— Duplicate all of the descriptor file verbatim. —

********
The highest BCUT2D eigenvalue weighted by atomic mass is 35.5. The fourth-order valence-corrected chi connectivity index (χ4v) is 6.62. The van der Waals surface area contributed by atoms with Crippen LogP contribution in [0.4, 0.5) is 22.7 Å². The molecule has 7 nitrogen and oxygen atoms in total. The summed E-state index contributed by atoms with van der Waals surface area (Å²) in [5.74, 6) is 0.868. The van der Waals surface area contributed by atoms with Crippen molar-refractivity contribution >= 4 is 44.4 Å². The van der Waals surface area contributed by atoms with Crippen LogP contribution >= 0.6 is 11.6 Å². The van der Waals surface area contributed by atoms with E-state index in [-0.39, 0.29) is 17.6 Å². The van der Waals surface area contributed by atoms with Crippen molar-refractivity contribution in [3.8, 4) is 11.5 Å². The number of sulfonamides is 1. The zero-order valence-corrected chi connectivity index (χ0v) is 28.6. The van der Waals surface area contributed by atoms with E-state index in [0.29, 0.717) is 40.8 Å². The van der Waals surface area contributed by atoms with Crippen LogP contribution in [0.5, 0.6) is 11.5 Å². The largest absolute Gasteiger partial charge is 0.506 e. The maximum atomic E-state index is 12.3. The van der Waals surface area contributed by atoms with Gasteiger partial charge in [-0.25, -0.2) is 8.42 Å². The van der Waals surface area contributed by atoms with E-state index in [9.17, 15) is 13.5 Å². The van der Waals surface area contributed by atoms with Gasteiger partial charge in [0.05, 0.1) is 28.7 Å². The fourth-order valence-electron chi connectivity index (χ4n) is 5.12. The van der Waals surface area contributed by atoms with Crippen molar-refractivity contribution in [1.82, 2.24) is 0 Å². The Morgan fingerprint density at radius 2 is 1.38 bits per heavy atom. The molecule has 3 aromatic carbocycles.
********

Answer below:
The highest BCUT2D eigenvalue weighted by atomic mass is 35.5. The fourth-order valence-corrected chi connectivity index (χ4v) is 6.62. The van der Waals surface area contributed by atoms with Crippen LogP contribution in [0.4, 0.5) is 22.7 Å². The molecule has 7 nitrogen and oxygen atoms in total. The summed E-state index contributed by atoms with van der Waals surface area (Å²) in [5.74, 6) is 0.868. The van der Waals surface area contributed by atoms with Crippen molar-refractivity contribution >= 4 is 44.4 Å². The van der Waals surface area contributed by atoms with Crippen LogP contribution >= 0.6 is 11.6 Å². The van der Waals surface area contributed by atoms with E-state index in [-0.39, 0.29) is 17.6 Å². The van der Waals surface area contributed by atoms with Crippen molar-refractivity contribution in [3.8, 4) is 11.5 Å². The number of sulfonamides is 1. The zero-order valence-corrected chi connectivity index (χ0v) is 28.6. The van der Waals surface area contributed by atoms with E-state index in [0.29, 0.717) is 40.8 Å². The van der Waals surface area contributed by atoms with Crippen LogP contribution in [0.5, 0.6) is 11.5 Å². The largest absolute Gasteiger partial charge is 0.506 e. The maximum atomic E-state index is 12.3. The van der Waals surface area contributed by atoms with Gasteiger partial charge in [-0.25, -0.2) is 8.42 Å². The van der Waals surface area contributed by atoms with E-state index in [9.17, 15) is 13.5 Å². The van der Waals surface area contributed by atoms with Gasteiger partial charge in [0.05, 0.1) is 28.7 Å². The fourth-order valence-electron chi connectivity index (χ4n) is 5.12. The van der Waals surface area contributed by atoms with Crippen molar-refractivity contribution in [1.82, 2.24) is 0 Å². The Morgan fingerprint density at radius 2 is 1.38 bits per heavy atom. The molecule has 3 aromatic carbocycles.